If the response is 10 single-spaced pages but does not address most of our critiques of the BRL, what does it address? Extraneous issues, many of which were recycled from previous submissions to various government agencies.

For example, many of those signing on to the response submitted a joint comment to the European Commission about why “SEP owners have strong incentives to offer rates that encourage adoption by implementers who often can select competing standards” and how “[t]he thriving ecosystem in wireless technologies relies on balancing the interests of innovators and implementers through good-faith negotiations of licensing terms based on . . . FRAND[] royalty rates.” Comments, at 4. The response to our letter includes this language, taken verbatim from these comments. Response, at 2-3.

Similarly, many of the signers submitted a joint comment on three U.S. agencies’ 2021 draft policy statement on SEPs and FRAND that pointed to “an extensive body of empirical research” that has “fail[ed] to find support in real-world markets for the patent holdup and royalty-stacking theories.” Comments, at 2. And again, those comments are reflected nearly word-for-word in the response to our letter. Response, at 2.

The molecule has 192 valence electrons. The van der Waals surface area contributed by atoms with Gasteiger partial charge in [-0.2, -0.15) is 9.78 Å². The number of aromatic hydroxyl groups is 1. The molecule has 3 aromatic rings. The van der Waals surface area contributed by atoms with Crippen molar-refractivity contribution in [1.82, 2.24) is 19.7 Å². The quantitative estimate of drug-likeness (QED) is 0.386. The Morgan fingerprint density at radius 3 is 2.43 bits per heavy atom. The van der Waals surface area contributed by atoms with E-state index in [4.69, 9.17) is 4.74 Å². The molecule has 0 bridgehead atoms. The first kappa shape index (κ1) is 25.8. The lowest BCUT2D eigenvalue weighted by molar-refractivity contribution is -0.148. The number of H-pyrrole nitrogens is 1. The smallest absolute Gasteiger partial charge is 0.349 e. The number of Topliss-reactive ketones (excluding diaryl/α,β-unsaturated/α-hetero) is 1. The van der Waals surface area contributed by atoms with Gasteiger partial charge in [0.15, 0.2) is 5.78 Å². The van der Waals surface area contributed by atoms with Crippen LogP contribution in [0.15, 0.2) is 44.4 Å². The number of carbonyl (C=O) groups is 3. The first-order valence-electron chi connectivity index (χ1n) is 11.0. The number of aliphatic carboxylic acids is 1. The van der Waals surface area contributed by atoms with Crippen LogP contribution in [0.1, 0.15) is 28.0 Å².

Perhaps recognizing that the response ranges far beyond the scope of the concerns we raised to the Antitrust Division, it claims that our letter (to offer just two examples):

  • “continue[s] to assert that one-sided ‘patent holdup’ is endemic in high-tech industries generally and the mobile telecommunications sector specifically,” Response, at 1; 
  • “claims, or at least strongly implies, that a FRAND commitment by an SEP owner with a standard development organization (SDO) precludes the SEP owner from obtaining injunctive relief,” id. at 3.

Even the briefest glance at our letter makes clear that we do not (1) address, let alone focus on, the telecommunications sector or (2) imply that injunctions are not appropriate.

There are a range of other issues reaching beyond our letter that could be refuted (Why focus on Chinese courts while ignoring those in Taiwan and Korea? Why focus on courts in Europe that are more likely to issue injunctions?), but they are not relevant to the focus on the Avanci pool.